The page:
The Decline Of The Black Press In The 1950's

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In the 19th century, the journey to unity, freedom, and equality for African Americans began with the creation of the black press. Its contribution to the overall advancement of people of color was one of the greatest of all time. Though it possessed a strong impact on the lives of African Americans, the demand for a black press eventually faded, specifically during the pre-civil rights era. The decline in the prevalence of minority based newspapers was the result of various changes in lifestyle; changes that would affect black and white America. During the 1950’s the downward spiral of the circulation of black newspapers began. For the black press, the 50’s introduced a more educated and opinionated audience, as well as an increase in funding from white owned businesses for advertisements. From this, African American journalist were forced to adopt a more conservative tone, which was foreign from the much more common,…show more content…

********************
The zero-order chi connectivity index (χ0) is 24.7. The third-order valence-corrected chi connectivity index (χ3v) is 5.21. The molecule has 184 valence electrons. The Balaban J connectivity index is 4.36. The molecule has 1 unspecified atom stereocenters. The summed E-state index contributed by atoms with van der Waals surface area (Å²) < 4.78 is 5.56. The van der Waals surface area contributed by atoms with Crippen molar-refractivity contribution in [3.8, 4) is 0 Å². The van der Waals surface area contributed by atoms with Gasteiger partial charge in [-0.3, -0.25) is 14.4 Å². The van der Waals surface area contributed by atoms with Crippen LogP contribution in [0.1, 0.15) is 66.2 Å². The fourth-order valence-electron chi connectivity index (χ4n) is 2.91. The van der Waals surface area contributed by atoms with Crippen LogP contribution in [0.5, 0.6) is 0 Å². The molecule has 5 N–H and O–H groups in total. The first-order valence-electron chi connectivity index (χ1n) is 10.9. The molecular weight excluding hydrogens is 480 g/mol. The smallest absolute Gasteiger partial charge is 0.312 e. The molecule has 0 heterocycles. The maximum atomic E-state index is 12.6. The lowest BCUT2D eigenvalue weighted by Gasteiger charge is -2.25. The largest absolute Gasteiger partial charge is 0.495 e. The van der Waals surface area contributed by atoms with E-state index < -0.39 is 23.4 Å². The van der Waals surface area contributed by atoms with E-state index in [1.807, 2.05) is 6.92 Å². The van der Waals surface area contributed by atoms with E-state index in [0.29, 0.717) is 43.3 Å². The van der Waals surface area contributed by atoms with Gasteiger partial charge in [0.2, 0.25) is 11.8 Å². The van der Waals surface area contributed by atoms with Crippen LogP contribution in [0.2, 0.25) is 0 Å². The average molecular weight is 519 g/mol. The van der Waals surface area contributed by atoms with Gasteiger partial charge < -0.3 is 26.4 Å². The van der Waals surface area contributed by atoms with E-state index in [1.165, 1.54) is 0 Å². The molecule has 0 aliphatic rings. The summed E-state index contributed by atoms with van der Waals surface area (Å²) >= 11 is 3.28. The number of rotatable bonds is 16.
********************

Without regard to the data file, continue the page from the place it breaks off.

For the first time in history, white owned news stations took an interest in African Americans that were not superb athletes or criminals. This event sparked a new, unequal field of competition amongst white and black news presses. However, inferior in every aspect of the business, African Americans slowly, but surely lost the battle against their more resourceful opponent. White broadcasting establishments also began hiring black journalist, which promised higher salaries, larger audiences, and more guidance for those that accepted. From this, the black press lost employment and skill. One newspaper article titled, Erna’s Strictly Feminine, discussed the different definitions of integration for white and black Americans. Though the author expressed an interest in integration, she also mentions how it should not equate to the disappearance of what African American’s had built, specifically mentioning the black
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